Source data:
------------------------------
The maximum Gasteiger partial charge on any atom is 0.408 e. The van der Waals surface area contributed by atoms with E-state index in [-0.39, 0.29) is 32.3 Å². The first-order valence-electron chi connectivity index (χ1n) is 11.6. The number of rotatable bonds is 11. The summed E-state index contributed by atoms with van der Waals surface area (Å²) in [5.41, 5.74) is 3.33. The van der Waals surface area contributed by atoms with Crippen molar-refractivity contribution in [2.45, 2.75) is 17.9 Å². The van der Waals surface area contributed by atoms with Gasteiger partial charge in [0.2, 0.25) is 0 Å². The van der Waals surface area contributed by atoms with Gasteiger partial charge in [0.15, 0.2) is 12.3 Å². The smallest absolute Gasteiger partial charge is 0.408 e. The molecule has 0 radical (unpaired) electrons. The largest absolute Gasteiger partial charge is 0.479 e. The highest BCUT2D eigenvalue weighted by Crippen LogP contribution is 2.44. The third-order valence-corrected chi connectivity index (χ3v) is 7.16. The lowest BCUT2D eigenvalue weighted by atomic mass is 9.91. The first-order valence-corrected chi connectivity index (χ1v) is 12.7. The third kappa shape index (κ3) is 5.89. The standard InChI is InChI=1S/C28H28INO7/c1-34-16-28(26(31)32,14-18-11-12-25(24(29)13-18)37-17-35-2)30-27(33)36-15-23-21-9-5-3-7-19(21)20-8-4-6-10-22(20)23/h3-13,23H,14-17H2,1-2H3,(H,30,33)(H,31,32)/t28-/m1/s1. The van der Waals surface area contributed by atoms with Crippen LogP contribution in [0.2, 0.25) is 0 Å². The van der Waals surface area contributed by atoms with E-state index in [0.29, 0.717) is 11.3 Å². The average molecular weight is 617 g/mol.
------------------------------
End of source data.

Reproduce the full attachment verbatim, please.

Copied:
The maximum Gasteiger partial charge on any atom is 0.408 e. The van der Waals surface area contributed by atoms with E-state index in [-0.39, 0.29) is 32.3 Å². The first-order valence-electron chi connectivity index (χ1n) is 11.6. The number of rotatable bonds is 11. The summed E-state index contributed by atoms with van der Waals surface area (Å²) in [5.41, 5.74) is 3.33. The van der Waals surface area contributed by atoms with Crippen molar-refractivity contribution in [2.45, 2.75) is 17.9 Å². The van der Waals surface area contributed by atoms with Gasteiger partial charge in [0.2, 0.25) is 0 Å². The van der Waals surface area contributed by atoms with Gasteiger partial charge in [0.15, 0.2) is 12.3 Å². The smallest absolute Gasteiger partial charge is 0.408 e. The molecule has 0 radical (unpaired) electrons. The largest absolute Gasteiger partial charge is 0.479 e. The highest BCUT2D eigenvalue weighted by Crippen LogP contribution is 2.44. The third-order valence-corrected chi connectivity index (χ3v) is 7.16. The lowest BCUT2D eigenvalue weighted by atomic mass is 9.91. The first-order valence-corrected chi connectivity index (χ1v) is 12.7. The third kappa shape index (κ3) is 5.89. The standard InChI is InChI=1S/C28H28INO7/c1-34-16-28(26(31)32,14-18-11-12-25(24(29)13-18)37-17-35-2)30-27(33)36-15-23-21-9-5-3-7-19(21)20-8-4-6-10-22(20)23/h3-13,23H,14-17H2,1-2H3,(H,30,33)(H,31,32)/t28-/m1/s1. The van der Waals surface area contributed by atoms with Crippen LogP contribution in [0.2, 0.25) is 0 Å². The van der Waals surface area contributed by atoms with E-state index in [0.29, 0.717) is 11.3 Å². The average molecular weight is 617 g/mol.